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What is Shannon Wiley looking forward to at this year's Asembia Specialty Pharmacy Summit? Find out more>


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Experience Spotlight

Primary Care Providers Win Challenge of CMS Interpretation of Enhanced Payment Law

With the help and support of the Tennessee Medical Association, 21 Tennessee physicians of underserved communities joined together and retained Bass, Berry & Sims to file suit against the Centers for Medicare & Medicaid Services to stop improper collection efforts. Our team, led by David King, was successful in halting efforts to recoup TennCare payments that were used legitimately to expand services in communities that needed them. Read more

Tennessee Medical Association & Bass, Berry & Sims

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Thought Leadership

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Thought Leadership Spotlight

Download the Healthcare Fraud & Abuse Review 2017, authored by Bass, Berry & Sims

The Healthcare Fraud & Abuse Review 2017 details all healthcare-related False Claims Act settlements from last year, organized by particular sectors of the healthcare industry. In addition to reviewing all healthcare fraud-related settlements, the Review includes updates on enforcement-related litigation involving the Stark Law and Anti-Kickback Statute, and looks at the continued implications from the government's focus on enforcement efforts involving individual actors in connection with civil and criminal healthcare fraud investigations.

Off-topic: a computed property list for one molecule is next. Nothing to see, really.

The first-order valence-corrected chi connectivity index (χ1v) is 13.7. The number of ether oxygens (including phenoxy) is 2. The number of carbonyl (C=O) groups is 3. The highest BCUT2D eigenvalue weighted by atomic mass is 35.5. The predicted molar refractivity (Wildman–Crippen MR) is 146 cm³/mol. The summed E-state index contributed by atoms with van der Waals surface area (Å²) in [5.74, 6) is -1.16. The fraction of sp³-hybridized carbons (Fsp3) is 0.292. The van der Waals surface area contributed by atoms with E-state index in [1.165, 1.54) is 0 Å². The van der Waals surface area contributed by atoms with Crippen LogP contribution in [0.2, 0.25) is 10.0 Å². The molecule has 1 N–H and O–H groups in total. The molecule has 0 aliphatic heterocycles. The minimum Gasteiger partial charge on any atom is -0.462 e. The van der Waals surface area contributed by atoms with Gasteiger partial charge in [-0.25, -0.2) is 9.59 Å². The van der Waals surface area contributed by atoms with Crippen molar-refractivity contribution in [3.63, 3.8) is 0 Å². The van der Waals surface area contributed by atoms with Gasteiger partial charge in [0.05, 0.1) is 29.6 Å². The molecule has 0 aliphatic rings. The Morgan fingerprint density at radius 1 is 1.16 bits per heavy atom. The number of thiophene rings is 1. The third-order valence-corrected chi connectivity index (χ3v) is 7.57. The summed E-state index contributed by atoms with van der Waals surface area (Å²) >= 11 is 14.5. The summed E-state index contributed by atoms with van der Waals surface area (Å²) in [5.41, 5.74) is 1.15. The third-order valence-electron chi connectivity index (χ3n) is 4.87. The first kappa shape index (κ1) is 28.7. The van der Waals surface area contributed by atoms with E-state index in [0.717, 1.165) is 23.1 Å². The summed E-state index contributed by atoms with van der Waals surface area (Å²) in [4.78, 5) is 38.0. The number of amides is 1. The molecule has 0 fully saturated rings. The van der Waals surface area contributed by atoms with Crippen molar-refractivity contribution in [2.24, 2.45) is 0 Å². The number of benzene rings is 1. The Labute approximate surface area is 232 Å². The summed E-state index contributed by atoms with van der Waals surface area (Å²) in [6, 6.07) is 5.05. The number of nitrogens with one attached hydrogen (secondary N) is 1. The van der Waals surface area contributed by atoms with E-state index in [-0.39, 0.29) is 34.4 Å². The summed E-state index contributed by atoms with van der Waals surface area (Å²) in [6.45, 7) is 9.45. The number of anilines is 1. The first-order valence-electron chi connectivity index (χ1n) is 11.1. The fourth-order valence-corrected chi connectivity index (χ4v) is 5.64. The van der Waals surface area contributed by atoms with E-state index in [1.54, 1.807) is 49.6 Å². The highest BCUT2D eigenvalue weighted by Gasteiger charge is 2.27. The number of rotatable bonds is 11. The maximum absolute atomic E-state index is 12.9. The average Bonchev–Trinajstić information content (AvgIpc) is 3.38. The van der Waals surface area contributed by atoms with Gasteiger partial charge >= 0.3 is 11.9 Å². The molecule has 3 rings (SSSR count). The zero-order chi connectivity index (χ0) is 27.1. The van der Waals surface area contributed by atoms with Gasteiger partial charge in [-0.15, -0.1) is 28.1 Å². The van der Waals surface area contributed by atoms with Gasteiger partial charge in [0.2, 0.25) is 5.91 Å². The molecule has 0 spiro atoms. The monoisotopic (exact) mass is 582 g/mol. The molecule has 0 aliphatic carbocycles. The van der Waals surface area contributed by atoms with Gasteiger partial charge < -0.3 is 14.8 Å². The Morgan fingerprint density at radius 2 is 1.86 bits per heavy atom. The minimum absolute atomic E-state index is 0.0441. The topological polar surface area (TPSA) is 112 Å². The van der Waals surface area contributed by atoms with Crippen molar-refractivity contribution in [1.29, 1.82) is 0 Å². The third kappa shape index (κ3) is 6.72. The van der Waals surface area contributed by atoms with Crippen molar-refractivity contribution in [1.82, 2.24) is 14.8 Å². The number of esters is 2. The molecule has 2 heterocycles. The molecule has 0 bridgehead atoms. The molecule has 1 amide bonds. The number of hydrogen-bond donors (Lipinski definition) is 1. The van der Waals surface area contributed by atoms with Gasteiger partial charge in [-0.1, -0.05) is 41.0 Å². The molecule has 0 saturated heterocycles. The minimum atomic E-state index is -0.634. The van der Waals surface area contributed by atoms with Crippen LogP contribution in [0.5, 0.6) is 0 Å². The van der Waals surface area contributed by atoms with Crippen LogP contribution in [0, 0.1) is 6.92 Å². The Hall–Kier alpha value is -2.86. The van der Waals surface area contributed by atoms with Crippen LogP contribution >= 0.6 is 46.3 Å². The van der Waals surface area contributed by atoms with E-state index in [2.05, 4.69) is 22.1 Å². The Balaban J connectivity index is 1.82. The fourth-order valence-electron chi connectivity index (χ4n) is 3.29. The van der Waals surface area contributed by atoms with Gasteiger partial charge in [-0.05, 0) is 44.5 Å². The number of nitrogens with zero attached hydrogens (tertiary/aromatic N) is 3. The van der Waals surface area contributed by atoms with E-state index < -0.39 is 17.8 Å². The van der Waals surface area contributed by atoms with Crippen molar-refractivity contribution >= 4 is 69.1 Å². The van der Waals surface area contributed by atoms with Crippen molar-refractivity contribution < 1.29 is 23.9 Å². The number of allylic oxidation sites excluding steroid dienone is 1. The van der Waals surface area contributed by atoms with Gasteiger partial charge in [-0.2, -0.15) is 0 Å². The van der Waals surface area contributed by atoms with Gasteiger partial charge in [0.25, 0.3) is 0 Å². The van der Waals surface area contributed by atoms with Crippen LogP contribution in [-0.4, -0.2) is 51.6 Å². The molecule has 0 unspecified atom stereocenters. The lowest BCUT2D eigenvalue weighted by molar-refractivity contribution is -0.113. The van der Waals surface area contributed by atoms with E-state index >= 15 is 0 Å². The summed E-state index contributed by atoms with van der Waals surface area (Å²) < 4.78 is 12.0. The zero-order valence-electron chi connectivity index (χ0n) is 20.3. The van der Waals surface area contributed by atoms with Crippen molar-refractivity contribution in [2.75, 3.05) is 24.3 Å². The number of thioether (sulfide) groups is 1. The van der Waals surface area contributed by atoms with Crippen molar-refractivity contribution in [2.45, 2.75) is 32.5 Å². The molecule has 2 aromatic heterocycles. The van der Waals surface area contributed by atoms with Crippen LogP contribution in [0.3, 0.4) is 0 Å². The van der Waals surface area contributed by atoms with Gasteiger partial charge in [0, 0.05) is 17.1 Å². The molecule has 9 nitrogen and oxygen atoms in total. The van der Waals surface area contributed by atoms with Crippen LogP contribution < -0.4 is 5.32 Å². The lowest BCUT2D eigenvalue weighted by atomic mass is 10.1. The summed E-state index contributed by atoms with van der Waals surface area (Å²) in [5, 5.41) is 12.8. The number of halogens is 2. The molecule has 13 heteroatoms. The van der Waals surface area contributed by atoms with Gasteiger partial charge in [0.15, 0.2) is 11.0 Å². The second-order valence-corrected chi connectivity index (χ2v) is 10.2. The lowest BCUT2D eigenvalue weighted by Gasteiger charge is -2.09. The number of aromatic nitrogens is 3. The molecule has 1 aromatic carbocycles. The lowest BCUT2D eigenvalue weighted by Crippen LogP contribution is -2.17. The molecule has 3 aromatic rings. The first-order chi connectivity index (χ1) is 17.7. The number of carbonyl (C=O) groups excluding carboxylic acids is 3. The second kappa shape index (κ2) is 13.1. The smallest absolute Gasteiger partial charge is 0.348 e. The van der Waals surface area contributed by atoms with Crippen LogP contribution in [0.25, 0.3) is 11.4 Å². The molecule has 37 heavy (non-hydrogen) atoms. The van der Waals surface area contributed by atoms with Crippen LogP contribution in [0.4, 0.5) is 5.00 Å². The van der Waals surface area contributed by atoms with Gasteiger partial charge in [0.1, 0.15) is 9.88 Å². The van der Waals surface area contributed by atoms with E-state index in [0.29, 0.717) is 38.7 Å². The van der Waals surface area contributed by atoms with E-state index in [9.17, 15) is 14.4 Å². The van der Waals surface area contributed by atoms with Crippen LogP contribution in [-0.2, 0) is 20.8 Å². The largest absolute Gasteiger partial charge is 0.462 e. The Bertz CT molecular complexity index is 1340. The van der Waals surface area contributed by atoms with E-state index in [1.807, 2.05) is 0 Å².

Click here to download the Review.

Victory in Appeal before Sixth Circuit in Alleged Identity Theft Case

Client Type: Individual

We represented, at the sentencing phase and on appeal, a local developer (David Miller) for alleged federal crimes committed in obtaining and renewing a business loan from a federally-insured bank. The case involved novel issues regarding the federal aggravated identity theft statute, particularly as it applies in certain white-collar contexts. Our firm did not try the case but represented the defendant at sentencing (where he was sentenced to 45 months imprisonment, far below the sentence recommended by the sentencing guidelines) and on appeal before the U.S. Court of Appeals for the Sixth Circuit. The case is significant because it involves important and novel questions regarding the federal aggravated identity theft statute - significant enough to be the subject of a front-page story in the National Law Journal in January 2013. In late 2013, the Sixth Circuit reversed three of the four counts of conviction, including the two counts of aggravated identity theft, based squarely on the arguments we had set forth. Re-sentencing remains pending.

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